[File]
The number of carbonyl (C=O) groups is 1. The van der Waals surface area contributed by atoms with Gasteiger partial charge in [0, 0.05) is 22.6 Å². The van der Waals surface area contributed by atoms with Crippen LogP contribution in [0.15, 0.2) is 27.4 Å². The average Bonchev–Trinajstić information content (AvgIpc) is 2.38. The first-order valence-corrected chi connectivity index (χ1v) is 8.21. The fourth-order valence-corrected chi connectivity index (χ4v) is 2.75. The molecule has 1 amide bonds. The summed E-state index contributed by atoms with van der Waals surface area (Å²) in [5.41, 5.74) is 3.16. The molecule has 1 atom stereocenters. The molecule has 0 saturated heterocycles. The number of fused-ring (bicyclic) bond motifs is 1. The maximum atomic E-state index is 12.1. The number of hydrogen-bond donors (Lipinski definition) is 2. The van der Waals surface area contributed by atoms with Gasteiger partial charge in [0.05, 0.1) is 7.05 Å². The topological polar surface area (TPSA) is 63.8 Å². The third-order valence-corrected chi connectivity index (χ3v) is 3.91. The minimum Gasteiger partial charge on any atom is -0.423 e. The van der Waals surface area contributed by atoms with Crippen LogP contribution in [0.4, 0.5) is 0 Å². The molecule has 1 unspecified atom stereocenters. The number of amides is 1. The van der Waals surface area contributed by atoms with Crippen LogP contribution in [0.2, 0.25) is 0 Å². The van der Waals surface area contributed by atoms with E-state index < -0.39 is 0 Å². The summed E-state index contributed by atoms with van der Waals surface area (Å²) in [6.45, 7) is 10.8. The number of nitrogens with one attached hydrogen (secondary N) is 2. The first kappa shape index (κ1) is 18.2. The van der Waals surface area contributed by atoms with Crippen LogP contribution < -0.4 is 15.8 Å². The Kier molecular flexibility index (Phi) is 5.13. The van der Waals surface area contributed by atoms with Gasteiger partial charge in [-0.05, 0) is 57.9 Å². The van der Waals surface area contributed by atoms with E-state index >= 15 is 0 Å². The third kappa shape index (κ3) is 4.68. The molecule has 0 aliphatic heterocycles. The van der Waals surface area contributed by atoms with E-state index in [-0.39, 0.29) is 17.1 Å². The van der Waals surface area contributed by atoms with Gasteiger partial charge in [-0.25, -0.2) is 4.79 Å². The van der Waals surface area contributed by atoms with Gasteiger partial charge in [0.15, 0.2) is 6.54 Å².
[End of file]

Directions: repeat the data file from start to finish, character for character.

The number of carbonyl (C=O) groups is 1. The van der Waals surface area contributed by atoms with Gasteiger partial charge in [0, 0.05) is 22.6 Å². The van der Waals surface area contributed by atoms with Crippen LogP contribution in [0.15, 0.2) is 27.4 Å². The average Bonchev–Trinajstić information content (AvgIpc) is 2.38. The first-order valence-corrected chi connectivity index (χ1v) is 8.21. The fourth-order valence-corrected chi connectivity index (χ4v) is 2.75. The molecule has 1 amide bonds. The summed E-state index contributed by atoms with van der Waals surface area (Å²) in [5.41, 5.74) is 3.16. The molecule has 1 atom stereocenters. The molecule has 0 saturated heterocycles. The number of fused-ring (bicyclic) bond motifs is 1. The maximum atomic E-state index is 12.1. The number of hydrogen-bond donors (Lipinski definition) is 2. The van der Waals surface area contributed by atoms with Gasteiger partial charge in [0.05, 0.1) is 7.05 Å². The topological polar surface area (TPSA) is 63.8 Å². The third-order valence-corrected chi connectivity index (χ3v) is 3.91. The minimum Gasteiger partial charge on any atom is -0.423 e. The van der Waals surface area contributed by atoms with Crippen LogP contribution in [0.4, 0.5) is 0 Å². The molecule has 1 unspecified atom stereocenters. The number of amides is 1. The van der Waals surface area contributed by atoms with Crippen LogP contribution in [0.2, 0.25) is 0 Å². The van der Waals surface area contributed by atoms with E-state index < -0.39 is 0 Å². The summed E-state index contributed by atoms with van der Waals surface area (Å²) in [6.45, 7) is 10.8. The number of nitrogens with one attached hydrogen (secondary N) is 2. The first kappa shape index (κ1) is 18.2. The van der Waals surface area contributed by atoms with Crippen LogP contribution < -0.4 is 15.8 Å². The Kier molecular flexibility index (Phi) is 5.13. The van der Waals surface area contributed by atoms with Gasteiger partial charge in [-0.05, 0) is 57.9 Å². The van der Waals surface area contributed by atoms with E-state index >= 15 is 0 Å². The third kappa shape index (κ3) is 4.68. The molecule has 0 aliphatic heterocycles. The van der Waals surface area contributed by atoms with E-state index in [-0.39, 0.29) is 17.1 Å². The van der Waals surface area contributed by atoms with Gasteiger partial charge in [-0.25, -0.2) is 4.79 Å². The van der Waals surface area contributed by atoms with Gasteiger partial charge in [0.15, 0.2) is 6.54 Å².